It is time we parents at CC unite and speak out about these:
1. Early admissions puts pressure on the kids to make decisions early:
The difference between the early dates and the regular admissions is just about two months. An application deadline of Nov 1 should just mean that the college search process should start a couple of months earlier, not a bad idea because it will push it into the summer months when there is more time to do this.
2. All early admissions processes are bad, since they don't let you take advantage of financial aid:
While this may be true of early decisions and financial aid, this is simply not true of early action schools. Single choice early action (or restrictive early action) actually reduces pressure on the kids by letting them know they got in by December 15, reduces the number of applications that are sent in to multiple schools (once you get into your top choice school, there is no reason to apply elsewhere unless you don't get the financial aid you need at this school), and still leaves you with a choice of applying to other schools if you need more financial aid.
3. Only the rich can know about early admissions, so it is not fair to have any early programs:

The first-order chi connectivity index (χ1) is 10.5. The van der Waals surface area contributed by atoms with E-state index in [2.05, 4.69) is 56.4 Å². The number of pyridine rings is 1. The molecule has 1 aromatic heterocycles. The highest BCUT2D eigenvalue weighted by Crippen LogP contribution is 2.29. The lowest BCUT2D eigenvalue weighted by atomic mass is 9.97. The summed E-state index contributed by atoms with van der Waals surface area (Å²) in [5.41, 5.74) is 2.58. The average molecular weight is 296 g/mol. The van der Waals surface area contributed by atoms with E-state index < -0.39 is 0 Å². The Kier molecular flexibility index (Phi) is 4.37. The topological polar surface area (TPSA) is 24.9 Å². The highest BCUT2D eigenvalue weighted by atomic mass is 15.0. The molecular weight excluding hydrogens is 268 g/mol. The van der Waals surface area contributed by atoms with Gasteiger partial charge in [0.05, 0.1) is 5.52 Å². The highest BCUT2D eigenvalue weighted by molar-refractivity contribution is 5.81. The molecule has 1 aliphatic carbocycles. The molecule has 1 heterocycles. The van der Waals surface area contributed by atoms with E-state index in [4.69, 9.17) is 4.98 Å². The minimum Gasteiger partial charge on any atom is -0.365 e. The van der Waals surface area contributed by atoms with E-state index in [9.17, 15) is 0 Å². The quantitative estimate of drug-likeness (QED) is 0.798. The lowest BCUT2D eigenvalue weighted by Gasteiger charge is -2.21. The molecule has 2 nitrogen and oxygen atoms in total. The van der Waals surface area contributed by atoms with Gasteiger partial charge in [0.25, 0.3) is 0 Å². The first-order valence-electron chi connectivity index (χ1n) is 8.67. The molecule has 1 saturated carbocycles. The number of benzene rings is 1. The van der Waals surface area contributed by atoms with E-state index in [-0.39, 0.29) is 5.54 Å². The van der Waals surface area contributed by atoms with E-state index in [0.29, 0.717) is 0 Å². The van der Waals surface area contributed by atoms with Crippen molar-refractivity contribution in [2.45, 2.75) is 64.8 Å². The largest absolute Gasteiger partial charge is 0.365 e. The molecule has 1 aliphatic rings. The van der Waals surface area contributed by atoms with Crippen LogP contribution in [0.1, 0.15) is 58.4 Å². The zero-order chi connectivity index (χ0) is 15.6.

This is the most startling myth - and it appears to have reached an urban legend status. Every college website I see, every application form I read, has information clearly laid out about the choices for applying early. How can we assume that a high school junior or senior (who supposedly has the intelligence and ability to attend a world class college) does not have the ability to read and understand this? I have seen children who are certainly not rich get this information and apply to their top choice college early, and get in. This is from a public school in a small town where there are 4 counselors for over 2,000 kids.
4. Those who get in early will not work hard the rest of their senior year:
It is not the purpose of the college admissions process to ensure that students work hard throughout the year. That is the student's responsibility, and I should hope that a child who is dedicated to learning and wants to pursue a rigorous course of study at one of the top colleges will not consider slacking off as an option.